Social interventionism is an action which involves the intervention of a government or an organization in social affairs. Such policies can include provision of charity or social welfare as a means to alleviate social and economic problems of people facing financial difficulties; provision of health care; provision of education; provision of safety regulations for employment and products; delivery of food aid or recovery missions to regions or countries negatively affected by an event; adoption programs; etc.
Some social interventionist policies have been labelled by critics as social authoritarianism due to views that the policies violate individual freedom or human rights. Such policies include conscription; state-forced abortions like in the People's Republic of China's One child policy or bans on abortion and birth control; bans on associations and organizations; forced sterilization programs; mandatory institutionalization of people with mental or physical disabilities; prohibition of substances or items; bans on homosexual relationships; segregation policies; state-sponsored discrimination or persecution of people based on age, cultural identity, ethnicity, gender, people with mental or physical disabilities, race, social position, political affiliation, religion, and/or sexual orientation. This criticism also arises from the use of social interventionism by authoritarian or totalitarian governments such as in the Soviet Union, Fascist Italy, and Nazi Germany.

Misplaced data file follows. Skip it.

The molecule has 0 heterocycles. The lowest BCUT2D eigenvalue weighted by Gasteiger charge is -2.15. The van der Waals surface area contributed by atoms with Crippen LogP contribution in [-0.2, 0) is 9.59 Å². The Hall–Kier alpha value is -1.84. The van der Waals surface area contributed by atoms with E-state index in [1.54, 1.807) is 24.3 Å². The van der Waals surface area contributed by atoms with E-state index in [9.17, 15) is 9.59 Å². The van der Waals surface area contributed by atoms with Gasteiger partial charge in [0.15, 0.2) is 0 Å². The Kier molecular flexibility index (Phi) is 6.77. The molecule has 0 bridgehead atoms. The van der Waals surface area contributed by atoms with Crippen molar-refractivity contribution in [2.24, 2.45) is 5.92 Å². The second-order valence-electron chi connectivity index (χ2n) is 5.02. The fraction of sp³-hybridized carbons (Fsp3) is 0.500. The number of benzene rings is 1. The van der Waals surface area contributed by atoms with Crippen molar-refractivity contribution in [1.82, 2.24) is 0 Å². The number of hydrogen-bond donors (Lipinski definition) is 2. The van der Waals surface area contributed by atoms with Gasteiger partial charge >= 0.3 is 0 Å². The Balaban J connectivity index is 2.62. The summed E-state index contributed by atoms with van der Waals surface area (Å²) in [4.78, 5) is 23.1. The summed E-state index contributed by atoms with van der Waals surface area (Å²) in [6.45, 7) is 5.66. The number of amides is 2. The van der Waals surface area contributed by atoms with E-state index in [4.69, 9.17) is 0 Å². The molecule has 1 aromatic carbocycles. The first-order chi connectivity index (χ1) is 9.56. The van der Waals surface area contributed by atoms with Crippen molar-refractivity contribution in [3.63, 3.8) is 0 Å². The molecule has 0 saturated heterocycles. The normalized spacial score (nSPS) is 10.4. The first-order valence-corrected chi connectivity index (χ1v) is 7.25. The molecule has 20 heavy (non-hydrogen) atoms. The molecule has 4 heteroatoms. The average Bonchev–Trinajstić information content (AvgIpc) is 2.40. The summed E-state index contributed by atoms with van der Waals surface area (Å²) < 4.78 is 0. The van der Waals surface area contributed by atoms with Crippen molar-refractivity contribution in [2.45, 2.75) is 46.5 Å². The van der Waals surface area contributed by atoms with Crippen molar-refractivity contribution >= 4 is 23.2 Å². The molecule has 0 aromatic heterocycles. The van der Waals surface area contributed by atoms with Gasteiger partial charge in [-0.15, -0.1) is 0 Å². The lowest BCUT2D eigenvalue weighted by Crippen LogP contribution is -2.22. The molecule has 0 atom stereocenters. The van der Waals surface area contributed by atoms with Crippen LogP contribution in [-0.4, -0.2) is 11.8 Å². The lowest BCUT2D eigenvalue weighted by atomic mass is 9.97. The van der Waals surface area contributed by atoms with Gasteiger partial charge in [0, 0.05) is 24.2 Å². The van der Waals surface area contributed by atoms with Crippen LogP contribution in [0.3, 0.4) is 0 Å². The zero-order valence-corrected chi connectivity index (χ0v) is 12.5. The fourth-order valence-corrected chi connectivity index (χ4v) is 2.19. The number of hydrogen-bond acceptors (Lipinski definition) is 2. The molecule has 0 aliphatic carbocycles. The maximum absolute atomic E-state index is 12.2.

- McClelland, J. S. 1996. A History of Western Political Thought. Routledge. Pp. 481
- Hoffmann, David L. Stalinist Values: The Cultural Norms of Soviet Modernity, 1917-1941. Cornell University Press. Pp. 7 
- Colton, Ethan Theodore. 1970. Four Patterns of Revolution: Communist U.S.S.R., Fascist Italy, Nazi Germany, New Deal America. Ayer Publishing. Pp. 56. 
- Colton, Pp. 103. 
- Colton. Pp. 158